Reading Dewey

Michael D. Cohen

in The Oxford Handbook of Sociology and Organization Studies

Published in print March 2009 | ISBN: 9780199535231
Published online September 2009 | | DOI:

Series: Oxford Handbooks in Business and Management C

Reading Dewey

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This article explores some of the reasons for Dewey's appeal by spelling out several difficulties that have plagued our efforts to understand routine activities and by suggesting how Dewey's point of view might be especially helpful in crafting an effective response to those problems. In recent years a large and varied set of scholars has been investigating what may be called ‘recurring action patterns’. Frequently they have worked with the label ‘routine’, but they have also worked with closely related concepts such as ‘practices’ or ‘collective mind’, or even in apparently distinct subfields such as organizational culture or organizational identity. Work on this topic has deep roots in modern organization theory, going back to ideas about routines in Simon's Administrative Behavior, ‘programs’ in March and Simon's Organizations, and ‘standard operating procedures’ in Cyert and March's A Behavioral Theory of the Firm.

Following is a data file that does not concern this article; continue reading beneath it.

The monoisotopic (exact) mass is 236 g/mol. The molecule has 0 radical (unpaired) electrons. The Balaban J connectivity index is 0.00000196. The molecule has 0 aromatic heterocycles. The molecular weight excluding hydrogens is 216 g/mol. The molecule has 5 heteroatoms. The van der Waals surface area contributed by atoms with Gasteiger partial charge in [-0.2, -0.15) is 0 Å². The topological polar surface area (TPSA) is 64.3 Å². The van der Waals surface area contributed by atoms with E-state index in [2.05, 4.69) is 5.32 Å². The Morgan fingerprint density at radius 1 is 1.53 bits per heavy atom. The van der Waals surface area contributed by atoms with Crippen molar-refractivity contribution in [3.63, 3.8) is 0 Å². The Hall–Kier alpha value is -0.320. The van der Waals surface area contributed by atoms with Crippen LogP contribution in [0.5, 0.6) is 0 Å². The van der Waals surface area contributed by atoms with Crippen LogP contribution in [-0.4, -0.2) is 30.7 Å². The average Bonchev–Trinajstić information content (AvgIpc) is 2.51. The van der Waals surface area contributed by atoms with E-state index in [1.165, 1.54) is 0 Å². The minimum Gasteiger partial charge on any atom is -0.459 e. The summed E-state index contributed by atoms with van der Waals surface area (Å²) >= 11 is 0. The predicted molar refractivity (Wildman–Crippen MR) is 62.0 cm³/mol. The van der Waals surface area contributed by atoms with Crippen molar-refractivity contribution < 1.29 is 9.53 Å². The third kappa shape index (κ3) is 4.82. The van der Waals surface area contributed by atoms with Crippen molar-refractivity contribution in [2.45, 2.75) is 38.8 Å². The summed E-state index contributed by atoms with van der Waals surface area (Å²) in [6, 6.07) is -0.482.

Keywords: routine activities; collective mind; organizational identity; organizational practice; modern organization theory; operating procedures

Article.  9327 words. 

Subjects: Business and Management ; Organizational Theory and Behaviour ; Business History

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